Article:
The first point of call for those who want a Singaporean experience in London is a pilgrimage to Westminster Abbey. There, in the north choir aisle, you can find a seated marble statue of Sir Stamford Raffles who founded the colony in 1819. Although a legendary figure in Singapore itself , Raffles incurred the displeasure of his employers, the East India Company, and died in London in relative penury at the age of 44. You can also visit his actual grave in the church of St Mary’s in Hendon, where a carving on the stone floor identifies the burial spot.
Singapore has a well-earned reputation as a gourmand’s paradise and its citizens are fanatical about food. Yet, there seems to be surprisingly little argument among its London expat community about where to sample the best Singaporean dishes in the capital. The Bugis Street Brasserie at the Millennium Hotel in Gloucester Road is rightly said to serve the best Singapore food outside Asia: try the Taste of Singapore Set Menu for a quick introduction.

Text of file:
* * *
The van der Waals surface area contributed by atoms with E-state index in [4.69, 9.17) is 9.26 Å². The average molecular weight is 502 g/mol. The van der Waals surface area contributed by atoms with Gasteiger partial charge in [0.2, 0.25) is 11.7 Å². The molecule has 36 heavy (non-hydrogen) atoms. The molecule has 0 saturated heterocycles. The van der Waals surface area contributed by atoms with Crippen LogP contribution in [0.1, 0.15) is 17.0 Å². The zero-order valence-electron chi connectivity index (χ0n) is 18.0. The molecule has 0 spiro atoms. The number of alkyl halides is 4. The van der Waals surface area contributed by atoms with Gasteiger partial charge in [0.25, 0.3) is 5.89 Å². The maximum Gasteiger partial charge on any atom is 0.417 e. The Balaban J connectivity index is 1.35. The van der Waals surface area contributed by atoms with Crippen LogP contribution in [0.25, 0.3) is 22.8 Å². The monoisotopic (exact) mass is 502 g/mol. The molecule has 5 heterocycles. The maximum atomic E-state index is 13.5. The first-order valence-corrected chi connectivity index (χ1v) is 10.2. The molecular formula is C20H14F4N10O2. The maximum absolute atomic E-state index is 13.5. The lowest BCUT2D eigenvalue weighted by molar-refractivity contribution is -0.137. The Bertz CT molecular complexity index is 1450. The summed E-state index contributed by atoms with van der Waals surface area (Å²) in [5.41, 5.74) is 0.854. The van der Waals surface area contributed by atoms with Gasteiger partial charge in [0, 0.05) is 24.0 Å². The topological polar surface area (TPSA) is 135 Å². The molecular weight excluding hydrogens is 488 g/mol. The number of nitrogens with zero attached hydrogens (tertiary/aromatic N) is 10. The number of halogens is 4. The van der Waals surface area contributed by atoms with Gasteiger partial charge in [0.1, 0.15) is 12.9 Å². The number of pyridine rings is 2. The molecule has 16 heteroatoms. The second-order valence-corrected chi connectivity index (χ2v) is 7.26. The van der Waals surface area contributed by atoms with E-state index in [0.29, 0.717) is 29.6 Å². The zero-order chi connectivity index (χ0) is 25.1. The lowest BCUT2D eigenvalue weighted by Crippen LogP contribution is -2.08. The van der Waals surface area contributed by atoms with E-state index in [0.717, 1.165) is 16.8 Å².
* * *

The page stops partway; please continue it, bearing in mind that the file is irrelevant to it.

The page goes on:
At the cheaper end of the spectrum, The Hare and Tortoise in various locations is also a restaurant with an extensive Singaporean menu. Its distinctive Char Kway Teow (a rice noodle dish with Chinese sausage) is a particular favourite of London Singaporeans.
The best accompaniment for the light, spicy Oriental mix that is Singaporean food is, of course, Tiger Beer which is brewed in the city-state but found everywhere in London. As for a cocktail you could try its most famous alcoholic export: the strikingly pink and flavoursome Singapore Sling. Alas, it requires dedication to find a Sling in London nowadays. I have asked for it in bars from Shoreditch to Soho and have received concoctions that range from a passable imitation of a Sling to a mojito in disguise.
So, I end with a plea: if anyone knows of a London bar that serves a good Singapore Sling, please let me know.
John Malathronas’s travelogue Singapore Swing is available on Amazon.
This article was first written for Visit Britain.